CASH TRANSFER PROGRAM
WHO ARE the poor? Where are they? Ofelia walks every day with her children to the forest to gather hearts of banana plants that she can sell so there is some money to send her children to school. Nena has to make a choice daily between eating three times a day and allowing her three children to go to school.
Lito is a 10-year-old boy who wakes up at 3 a.m. daily to sell pan de sal so he can earn P50, the jeepney fare he needs to go to school. The taong bato still live in the caves of Palawan, without sufficient opportunities to get proper health and educational services.
These examples do not capture the whole picture of who the poor are and where they are. The Department of Social Welfare and Development (DSWD) has developed the National Household Targeting System for Poverty Reduction (NHTS-PR) to identify and locate the poorest of the poor. This became the basis for identifying the beneficiaries of poverty-reduction efforts of the department such as the conditional cash-transfer program.
The poor were identified through:
1.) Geographical targeting based on the Family Income and Expenditure Survey (FIES) of 2006 and the 2003 Small Area Estimates (SAEs), both of which were released by the National Statistical Coordination Board. The FIES identifies the poorest provinces while the SAEs ranks the poorest municipalities.
From the list, barangays are selected according to the following:
If poverty incidence in a municipality is at least 50 percent all its barangays are to be assessed.
If poverty incidence is less than 50 percent, barangays are selected based on socioeconomic indicators through pockets of poverty.
2.) Household assessment using the household assessment form, administered through interviews. The data gathered are encoded at DSWD regional offices using the software developed by the NHTS-PR. From here, a proxy means test is applied to estimate the poverty level of the households and rank them.
The survey resulted in a database of 9 million households. After running the proxy means test, the NHTS-PR identified 4.6 million families as the poorest of the poor. This is consistent with the estimate of the FIES, but with a significant improvement: the name, place and profile of each family were listed.
A review of DSWD programs and services indicated that there was a need for a more strategic use of resources and expertise. It also showed that there should be a more efficient delivery of services.
Thus, there was an agreement that the convergence and/or complementation of poverty-reduction programs are in order (see diagram).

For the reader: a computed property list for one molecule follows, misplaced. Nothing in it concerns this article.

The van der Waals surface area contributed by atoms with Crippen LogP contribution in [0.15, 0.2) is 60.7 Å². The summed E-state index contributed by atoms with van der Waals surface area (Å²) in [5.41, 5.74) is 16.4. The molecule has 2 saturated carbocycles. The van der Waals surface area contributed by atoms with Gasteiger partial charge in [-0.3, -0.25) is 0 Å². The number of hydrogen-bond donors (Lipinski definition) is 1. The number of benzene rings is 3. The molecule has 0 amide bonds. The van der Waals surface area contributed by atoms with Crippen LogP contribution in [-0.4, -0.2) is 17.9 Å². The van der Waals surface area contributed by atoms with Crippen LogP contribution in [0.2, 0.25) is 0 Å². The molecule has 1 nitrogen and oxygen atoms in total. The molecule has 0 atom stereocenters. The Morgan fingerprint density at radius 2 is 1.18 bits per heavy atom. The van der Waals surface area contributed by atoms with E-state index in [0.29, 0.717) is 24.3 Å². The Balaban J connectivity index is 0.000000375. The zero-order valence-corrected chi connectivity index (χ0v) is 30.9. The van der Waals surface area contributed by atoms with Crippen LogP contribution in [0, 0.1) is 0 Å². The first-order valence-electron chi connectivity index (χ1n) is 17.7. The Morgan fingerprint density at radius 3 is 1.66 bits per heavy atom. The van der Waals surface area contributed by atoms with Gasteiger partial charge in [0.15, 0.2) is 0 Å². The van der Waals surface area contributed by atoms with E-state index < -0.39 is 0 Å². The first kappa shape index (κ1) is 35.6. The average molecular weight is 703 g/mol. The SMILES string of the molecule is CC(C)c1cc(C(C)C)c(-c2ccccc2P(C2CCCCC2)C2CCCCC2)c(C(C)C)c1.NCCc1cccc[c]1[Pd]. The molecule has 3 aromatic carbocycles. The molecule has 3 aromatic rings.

Conditional cash transfer
The Conditional Cash Transfer (CCT), also known as Pantawid Pamilyang Pilipino Program or 4Ps, is a program that aims to help the poorest families enjoy the right to elementary education and to health.
Through this program, President Aquino is ensuring that no one will be left behind. Investment in human capital will be made to break the intergenerational cycle of poverty.
The CCT or 4Ps is the backbone of the country’s consolidated social protection initiatives. Officially launched in late 2007, it is the country’s version of the widely practiced program in Latin American countries such as Mexico and Brazil. [Cash transfer programs have been adopted in some 45 developing countries, covering more than 110 million families.]
The program has succeeded in the country because it gives the money directly to the poor, to be invested in education and health to: 1.) boost investment in human capital; 2.) increase the level of community participation and promote responsibility on the part of beneficiaries through capacity enhancement and family-development sessions; 3.) promote growth in the local economy by increasing the purchasing power of 4Ps beneficiaries, thus contributing to a more suitable environment for the development of microenterprises.
Currently, there are 900,000 household beneficiaries in the program. By the end of the year, the DSWD will reach 1 million households. In 2011, the goal is to add 1.3 million households for a total of 2.3 million by December 2011, half the 4.6 million households indicated to be living below the poverty line.
The 4Ps is present in all provinces except Batanes. The Autonomous Region in Muslim Mindanao has the biggest number of beneficiaries for the expansion at 193,000, because it has the highest poverty incidence rate at 61.6 percent.
The beneficiaries of 4Ps receive P300 per child (maximum of 3 children aged 0-14), for 10 months that the children are in school. The condition is for the child to be in school 85 percent of the schooldays.
In addition, P500 is given to mothers, especially pregnant and lactating ones, provided that they have pre- and post-natal checkups and attend monthly family-development sessions.
The cash grants are delivered through Land Bank of the Philippines, either as over-the-counter payment, cash cards (ATMs) or through off-site payments.
Recently, the department has explored the use of G-Cash Remit for far-flung areas such as Balabac, Palawan, and Burdeos, Quezon. Other conduits and cooperatives are being explored to be partners in the delivery of grants.
Grants are released to the mother because she is perceived to be the most responsible person in the household.
To guarantee that the beneficiaries are complying with the conditions, a verification system is in place. The verification is done in partnership with representatives of the Department of Education (teachers and principals) and the Department of Health (rural health workers, midwives, nurses and doctors).